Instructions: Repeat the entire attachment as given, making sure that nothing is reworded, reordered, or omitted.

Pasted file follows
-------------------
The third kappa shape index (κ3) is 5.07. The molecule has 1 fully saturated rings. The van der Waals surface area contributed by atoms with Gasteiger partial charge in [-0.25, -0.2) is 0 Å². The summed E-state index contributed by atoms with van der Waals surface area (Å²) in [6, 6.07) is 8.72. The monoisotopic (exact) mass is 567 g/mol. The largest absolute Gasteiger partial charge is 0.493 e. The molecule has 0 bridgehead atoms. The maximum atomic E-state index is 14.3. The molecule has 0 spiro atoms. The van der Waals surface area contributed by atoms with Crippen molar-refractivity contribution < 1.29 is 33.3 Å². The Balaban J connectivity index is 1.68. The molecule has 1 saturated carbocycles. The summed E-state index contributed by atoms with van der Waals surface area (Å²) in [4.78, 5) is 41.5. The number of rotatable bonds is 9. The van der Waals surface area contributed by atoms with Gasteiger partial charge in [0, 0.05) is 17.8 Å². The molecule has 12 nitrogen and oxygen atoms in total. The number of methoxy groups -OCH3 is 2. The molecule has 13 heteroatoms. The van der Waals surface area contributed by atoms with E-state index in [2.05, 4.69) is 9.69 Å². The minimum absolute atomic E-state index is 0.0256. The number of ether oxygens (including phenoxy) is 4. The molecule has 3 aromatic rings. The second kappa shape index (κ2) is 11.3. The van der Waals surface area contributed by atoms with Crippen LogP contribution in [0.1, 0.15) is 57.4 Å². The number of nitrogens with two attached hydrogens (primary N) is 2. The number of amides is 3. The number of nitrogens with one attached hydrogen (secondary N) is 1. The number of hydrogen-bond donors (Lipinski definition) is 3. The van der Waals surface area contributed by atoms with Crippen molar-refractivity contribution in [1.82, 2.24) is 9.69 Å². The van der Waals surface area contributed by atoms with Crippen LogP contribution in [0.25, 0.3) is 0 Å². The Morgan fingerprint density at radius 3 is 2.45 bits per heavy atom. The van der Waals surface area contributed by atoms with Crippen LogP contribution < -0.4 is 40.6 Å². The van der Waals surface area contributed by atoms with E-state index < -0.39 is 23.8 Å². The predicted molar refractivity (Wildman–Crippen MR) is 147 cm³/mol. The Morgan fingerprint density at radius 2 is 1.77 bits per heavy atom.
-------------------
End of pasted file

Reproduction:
The third kappa shape index (κ3) is 5.07. The molecule has 1 fully saturated rings. The van der Waals surface area contributed by atoms with Gasteiger partial charge in [-0.25, -0.2) is 0 Å². The summed E-state index contributed by atoms with van der Waals surface area (Å²) in [6, 6.07) is 8.72. The monoisotopic (exact) mass is 567 g/mol. The largest absolute Gasteiger partial charge is 0.493 e. The molecule has 0 bridgehead atoms. The maximum atomic E-state index is 14.3. The molecule has 0 spiro atoms. The van der Waals surface area contributed by atoms with Crippen molar-refractivity contribution < 1.29 is 33.3 Å². The Balaban J connectivity index is 1.68. The molecule has 1 saturated carbocycles. The summed E-state index contributed by atoms with van der Waals surface area (Å²) in [4.78, 5) is 41.5. The number of rotatable bonds is 9. The van der Waals surface area contributed by atoms with Gasteiger partial charge in [0, 0.05) is 17.8 Å². The molecule has 12 nitrogen and oxygen atoms in total. The number of methoxy groups -OCH3 is 2. The molecule has 13 heteroatoms. The van der Waals surface area contributed by atoms with E-state index in [2.05, 4.69) is 9.69 Å². The minimum absolute atomic E-state index is 0.0256. The number of ether oxygens (including phenoxy) is 4. The molecule has 3 aromatic rings. The second kappa shape index (κ2) is 11.3. The van der Waals surface area contributed by atoms with Crippen LogP contribution in [0.1, 0.15) is 57.4 Å². The number of nitrogens with two attached hydrogens (primary N) is 2. The number of amides is 3. The number of nitrogens with one attached hydrogen (secondary N) is 1. The number of hydrogen-bond donors (Lipinski definition) is 3. The van der Waals surface area contributed by atoms with Crippen molar-refractivity contribution in [1.82, 2.24) is 9.69 Å². The van der Waals surface area contributed by atoms with Crippen LogP contribution in [0.25, 0.3) is 0 Å². The Morgan fingerprint density at radius 3 is 2.45 bits per heavy atom. The van der Waals surface area contributed by atoms with Crippen LogP contribution < -0.4 is 40.6 Å². The van der Waals surface area contributed by atoms with E-state index < -0.39 is 23.8 Å². The predicted molar refractivity (Wildman–Crippen MR) is 147 cm³/mol. The Morgan fingerprint density at radius 2 is 1.77 bits per heavy atom.